May 20, 2014

May 20th, 2014

Category: News

Local News

School Administrator
The Common Core C’s of change
An opinion by Susan Bunting, superintendent of the Indian River School District
To counter effectively the campaign waged by Common Core skeptics, the Indian River School District charted a course of action with tactics that previously had proven successful in taking on challenges in our midst. We were guided by the 7 C’s of Common Core change — all well-recognized qualities of our school district. These are a culture of learning, connections, communication, collaboration, catalyst reputation, continuity and community.

Town Square Delaware
Reflections on a year of walking the halls
An opinion by Laurisa Schutt, Executive Director of Teach For America—Delaware
Looking back on the school year I’m amazed by the things that students and teachers made happen. As a parent, invested as I am, I did not fully appreciate what it took to teach and lead the way we all want our kids to be taught and led – the effort in planning, rigor, creativity, and the emotional commitment of constant kindness and patience.

The News Journal
A way to reverse such poor DCAS outcomes
A letter to the editor by Nikki Krasas, Wilmington
I agree with Janice Barlow, Director of Kids Count in Delaware, who reports that trends toward increased percentages of children living in poverty will persist unless people in power do “… more than just talking the talk.” Missing in action are viable means to quash generational poverty – effective education reforms. A profile of Wilmington elementary schools affirms the absence of meaningful change.

Cape Gazette
Vocational education has improved
A letter to the editor by Tina Downs, Lewes
I frequently read Don Flood’s columns and tend to agree with his perspective on issues; however I totally disagree with his comment that vo-tech schools should function as they have in the past. Times have changed, and in order to succeed in the competitive job market, vo-tech students need a broader preparation that includes not only vocational and technical skills, but higher-order thinking skills, a sound academic foundation, and personal qualities necessary to be successful in the workplace.

National News

Deseret News
Utah’s ’66 by 2020’ goal is on track
Utah’s push to see two-thirds of adults holding a degree or certificate by 2020 will add $14.4 billion to the state’s economy over 30 years through increased wages, Gov. Gary Herbert said.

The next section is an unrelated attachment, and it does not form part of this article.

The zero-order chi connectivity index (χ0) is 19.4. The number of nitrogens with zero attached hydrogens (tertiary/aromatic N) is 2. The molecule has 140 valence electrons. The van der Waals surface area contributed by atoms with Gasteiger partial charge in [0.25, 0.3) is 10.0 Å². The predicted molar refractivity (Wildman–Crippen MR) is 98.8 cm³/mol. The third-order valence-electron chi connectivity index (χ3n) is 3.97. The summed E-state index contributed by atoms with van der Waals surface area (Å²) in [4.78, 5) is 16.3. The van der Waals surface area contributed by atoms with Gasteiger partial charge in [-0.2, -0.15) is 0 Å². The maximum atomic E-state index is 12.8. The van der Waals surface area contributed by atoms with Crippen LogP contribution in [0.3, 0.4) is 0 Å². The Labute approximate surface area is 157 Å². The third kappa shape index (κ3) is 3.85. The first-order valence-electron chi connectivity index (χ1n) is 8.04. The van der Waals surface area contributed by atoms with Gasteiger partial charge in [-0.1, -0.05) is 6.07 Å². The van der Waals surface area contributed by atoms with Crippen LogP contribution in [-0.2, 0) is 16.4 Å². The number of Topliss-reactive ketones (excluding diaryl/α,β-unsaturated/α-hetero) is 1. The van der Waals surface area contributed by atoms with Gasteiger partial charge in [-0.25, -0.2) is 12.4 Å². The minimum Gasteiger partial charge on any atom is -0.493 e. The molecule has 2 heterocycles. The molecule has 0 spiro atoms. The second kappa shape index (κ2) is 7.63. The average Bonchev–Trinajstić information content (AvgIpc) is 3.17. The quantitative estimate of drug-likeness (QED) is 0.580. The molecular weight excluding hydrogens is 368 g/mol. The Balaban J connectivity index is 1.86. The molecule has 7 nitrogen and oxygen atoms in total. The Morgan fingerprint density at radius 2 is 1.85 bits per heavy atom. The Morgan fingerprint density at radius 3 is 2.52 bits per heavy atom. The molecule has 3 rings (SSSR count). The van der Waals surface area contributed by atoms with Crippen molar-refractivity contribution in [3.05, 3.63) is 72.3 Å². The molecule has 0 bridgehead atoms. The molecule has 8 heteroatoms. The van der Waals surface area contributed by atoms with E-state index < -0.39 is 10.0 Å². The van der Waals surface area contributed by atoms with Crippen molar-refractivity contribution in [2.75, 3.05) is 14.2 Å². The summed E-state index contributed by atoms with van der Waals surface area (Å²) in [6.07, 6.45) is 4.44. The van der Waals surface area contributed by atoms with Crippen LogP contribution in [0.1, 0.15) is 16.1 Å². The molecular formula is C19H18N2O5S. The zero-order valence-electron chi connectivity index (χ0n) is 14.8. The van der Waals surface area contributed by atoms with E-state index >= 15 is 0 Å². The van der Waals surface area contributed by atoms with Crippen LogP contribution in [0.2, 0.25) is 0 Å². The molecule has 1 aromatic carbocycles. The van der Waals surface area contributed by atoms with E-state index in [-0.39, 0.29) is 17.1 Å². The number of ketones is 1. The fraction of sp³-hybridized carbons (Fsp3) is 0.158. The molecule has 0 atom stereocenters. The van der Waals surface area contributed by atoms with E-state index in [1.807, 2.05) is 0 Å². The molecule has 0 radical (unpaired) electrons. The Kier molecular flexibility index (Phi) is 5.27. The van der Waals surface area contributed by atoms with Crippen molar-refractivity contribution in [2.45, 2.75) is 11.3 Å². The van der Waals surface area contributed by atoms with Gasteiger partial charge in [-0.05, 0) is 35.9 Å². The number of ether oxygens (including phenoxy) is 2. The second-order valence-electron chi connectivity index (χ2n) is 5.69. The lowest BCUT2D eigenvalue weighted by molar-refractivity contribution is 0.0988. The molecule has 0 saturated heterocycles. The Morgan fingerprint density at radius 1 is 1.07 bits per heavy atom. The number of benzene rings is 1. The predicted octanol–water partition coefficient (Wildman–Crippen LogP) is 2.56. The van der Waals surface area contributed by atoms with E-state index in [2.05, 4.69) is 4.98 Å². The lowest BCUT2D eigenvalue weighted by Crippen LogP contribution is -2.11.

The Hechinger Report
Report: Mississippi considered highest priority state
Rural schools in Mississippi are growing in enrollment and serving more low-income and minority students than previous years, according to a report. The state also ranks first when it comes to socio-economic challenges faced by rural students.

The New York Times
Wyoming divided over new guidelines
Some Wyoming lawmakers say that teaching standards that say human activity has affected the climate is a threat to the state’s economic engine.

Who gets to graduate?
There are millions of students throughout the country — high-achieving students from low-income families who want desperately to earn a four-year degree but who run into trouble along the way. They don’t want to ask for help, or they don’t know how. Things spiral, and before they know it, they’re back at home, resentful, demoralized and in debt.

Education Week
Another state facing major uncertainty over Common-Core tests
Michigan has become the most recent state to face significant uncertainty about its assessment plans under the Common Core State Standards for the 2014-15 school year, with legislators essentially telling the state education department to go back to the future for its state test next year.

Missouri lawmakers pass school standards measure
Missouri lawmakers finalized legislation Thursday that would charge groups of parents and educators with writing new student achievement benchmarks, potentially paving the way for the state to ditch national education goals.

The Press of Atlantic City
In N.J., both sides agree new law is working
A majority of tenure charges filed by school boards against teachers in New Jersey since a new tenure law took effect in 2012 have been upheld by state arbitrators assigned to hear them.

Rodel Foundation of Delaware



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